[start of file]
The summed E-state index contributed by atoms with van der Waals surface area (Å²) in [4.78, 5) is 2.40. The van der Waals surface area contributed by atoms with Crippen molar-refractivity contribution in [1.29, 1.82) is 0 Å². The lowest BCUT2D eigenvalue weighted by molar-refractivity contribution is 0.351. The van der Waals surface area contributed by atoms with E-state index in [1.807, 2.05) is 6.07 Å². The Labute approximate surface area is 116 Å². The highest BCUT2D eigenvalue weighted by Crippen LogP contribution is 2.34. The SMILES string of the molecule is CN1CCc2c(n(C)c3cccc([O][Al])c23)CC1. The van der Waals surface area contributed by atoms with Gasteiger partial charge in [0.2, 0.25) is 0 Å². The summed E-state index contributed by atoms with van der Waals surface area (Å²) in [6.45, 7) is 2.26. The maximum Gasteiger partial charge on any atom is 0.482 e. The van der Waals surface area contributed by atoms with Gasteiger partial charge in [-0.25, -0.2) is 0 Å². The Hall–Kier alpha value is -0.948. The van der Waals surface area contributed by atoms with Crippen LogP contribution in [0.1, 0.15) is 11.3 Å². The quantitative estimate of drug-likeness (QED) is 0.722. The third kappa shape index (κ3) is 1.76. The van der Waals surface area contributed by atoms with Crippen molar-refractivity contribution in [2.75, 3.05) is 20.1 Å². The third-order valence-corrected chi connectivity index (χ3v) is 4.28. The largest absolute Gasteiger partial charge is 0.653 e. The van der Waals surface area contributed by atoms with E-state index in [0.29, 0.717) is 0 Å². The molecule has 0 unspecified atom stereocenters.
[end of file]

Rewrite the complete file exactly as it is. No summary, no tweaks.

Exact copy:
The summed E-state index contributed by atoms with van der Waals surface area (Å²) in [4.78, 5) is 2.40. The van der Waals surface area contributed by atoms with Crippen molar-refractivity contribution in [1.29, 1.82) is 0 Å². The lowest BCUT2D eigenvalue weighted by molar-refractivity contribution is 0.351. The van der Waals surface area contributed by atoms with E-state index in [1.807, 2.05) is 6.07 Å². The Labute approximate surface area is 116 Å². The highest BCUT2D eigenvalue weighted by Crippen LogP contribution is 2.34. The SMILES string of the molecule is CN1CCc2c(n(C)c3cccc([O][Al])c23)CC1. The van der Waals surface area contributed by atoms with Gasteiger partial charge in [0.2, 0.25) is 0 Å². The summed E-state index contributed by atoms with van der Waals surface area (Å²) in [6.45, 7) is 2.26. The maximum Gasteiger partial charge on any atom is 0.482 e. The van der Waals surface area contributed by atoms with Gasteiger partial charge in [-0.25, -0.2) is 0 Å². The Hall–Kier alpha value is -0.948. The van der Waals surface area contributed by atoms with Crippen LogP contribution in [0.1, 0.15) is 11.3 Å². The quantitative estimate of drug-likeness (QED) is 0.722. The third kappa shape index (κ3) is 1.76. The van der Waals surface area contributed by atoms with Crippen molar-refractivity contribution in [2.75, 3.05) is 20.1 Å². The third-order valence-corrected chi connectivity index (χ3v) is 4.28. The largest absolute Gasteiger partial charge is 0.653 e. The van der Waals surface area contributed by atoms with E-state index in [0.29, 0.717) is 0 Å². The molecule has 0 unspecified atom stereocenters.